Virgin Atlantic flight, partially fuelled by recycled waste, lands in the UK
A Virgin Atlantic flight, partially fuelled by recycled waste, has landed in the UK.
A Virgin Atlantic, flight partially fuelled by recycled waste, has landed in the UK.
The plane, travelling from Orlando to London, was powered by a new blend of normal jet fuel and ethanol produced from waste gases. This new blend is designed to significantly reduce the airline’s carbon footprint.
Virgin Atlantic have partnered with Lanza Tech to ensure the airlines carbon emissions are reduced. Sir Richard Branson, founder of Virgin Atlantic, welcomed the Boeing 747 into London.
The technology uses recycled waste emissions captured from a steel mill, these emissions are then converted into ethanol. The ethanol is then converted into jet fuel.
Mr Branson, said: “Working with LanzaTech will enable us to greatly reduce our carbon emissions and, at the same time, help support UK industry. This fuel takes waste, carbon-rich gases from industrial factories and gives them a second life so that new fossil fuels don’t have to be taken out of the ground.”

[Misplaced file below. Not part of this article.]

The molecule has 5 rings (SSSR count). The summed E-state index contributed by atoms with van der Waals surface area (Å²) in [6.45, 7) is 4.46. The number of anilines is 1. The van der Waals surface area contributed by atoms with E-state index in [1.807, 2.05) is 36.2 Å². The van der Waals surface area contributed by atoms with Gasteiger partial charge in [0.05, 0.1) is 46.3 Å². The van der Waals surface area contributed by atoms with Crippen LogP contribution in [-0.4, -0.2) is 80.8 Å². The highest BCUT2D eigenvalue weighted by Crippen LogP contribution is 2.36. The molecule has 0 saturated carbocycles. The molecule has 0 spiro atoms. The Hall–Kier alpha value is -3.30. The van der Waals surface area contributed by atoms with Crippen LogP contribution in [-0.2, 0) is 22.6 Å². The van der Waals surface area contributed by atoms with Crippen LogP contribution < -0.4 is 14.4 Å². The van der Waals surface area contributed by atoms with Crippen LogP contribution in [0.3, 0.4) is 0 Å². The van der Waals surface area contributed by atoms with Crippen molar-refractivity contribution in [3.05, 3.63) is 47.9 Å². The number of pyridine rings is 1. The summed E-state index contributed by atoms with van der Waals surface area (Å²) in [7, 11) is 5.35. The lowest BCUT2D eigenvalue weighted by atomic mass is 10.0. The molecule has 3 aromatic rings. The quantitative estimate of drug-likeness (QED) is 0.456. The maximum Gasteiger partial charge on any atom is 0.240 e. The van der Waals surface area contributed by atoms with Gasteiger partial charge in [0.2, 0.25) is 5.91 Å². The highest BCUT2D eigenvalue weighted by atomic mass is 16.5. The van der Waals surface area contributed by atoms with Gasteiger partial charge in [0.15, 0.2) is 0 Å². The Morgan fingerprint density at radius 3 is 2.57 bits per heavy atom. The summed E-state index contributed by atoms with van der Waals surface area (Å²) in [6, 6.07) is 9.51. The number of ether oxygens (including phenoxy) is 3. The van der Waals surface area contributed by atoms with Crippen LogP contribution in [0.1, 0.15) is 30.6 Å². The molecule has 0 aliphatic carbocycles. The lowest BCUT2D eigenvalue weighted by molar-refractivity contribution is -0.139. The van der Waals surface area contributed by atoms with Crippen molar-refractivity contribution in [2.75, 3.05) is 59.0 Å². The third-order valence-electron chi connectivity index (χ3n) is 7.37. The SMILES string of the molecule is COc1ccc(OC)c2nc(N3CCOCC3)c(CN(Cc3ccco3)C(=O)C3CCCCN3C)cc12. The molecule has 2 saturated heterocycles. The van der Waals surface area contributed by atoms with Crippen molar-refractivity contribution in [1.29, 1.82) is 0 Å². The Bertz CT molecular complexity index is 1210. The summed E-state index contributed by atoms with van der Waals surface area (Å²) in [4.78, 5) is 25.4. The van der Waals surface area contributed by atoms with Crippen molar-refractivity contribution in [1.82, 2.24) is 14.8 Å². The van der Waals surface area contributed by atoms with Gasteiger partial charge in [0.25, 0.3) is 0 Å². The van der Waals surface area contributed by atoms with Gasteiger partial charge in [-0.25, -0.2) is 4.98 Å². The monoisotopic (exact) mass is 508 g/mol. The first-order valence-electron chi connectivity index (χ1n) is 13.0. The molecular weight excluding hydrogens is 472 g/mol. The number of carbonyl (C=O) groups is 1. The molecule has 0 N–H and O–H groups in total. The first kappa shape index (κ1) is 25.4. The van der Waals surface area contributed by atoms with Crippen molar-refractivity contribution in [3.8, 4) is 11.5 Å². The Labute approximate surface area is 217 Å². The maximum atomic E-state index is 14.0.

The fuel has the potential to produce up to 125 million gallons per year in the UK which would be enough to fuel 100 per cent of Virgin Atlantic’s flights departing from Britain.
As a result, nearly one million tonnes of CO2 would be saved each year which is the equivalent of 2,100 roundtrip flights between London Heathrow and JFK airports.
Liz Sugg, the Aviation Minister, said: “We are committed to cutting carbon emissions and promoting new environmentally-friendly fuels, especially for aeroplanes, which will rely on traditional fuels for years to come.”
This news follows Alaska Airlines partnership with Neste to reduce greenhouse gas emissions in the aviation industry.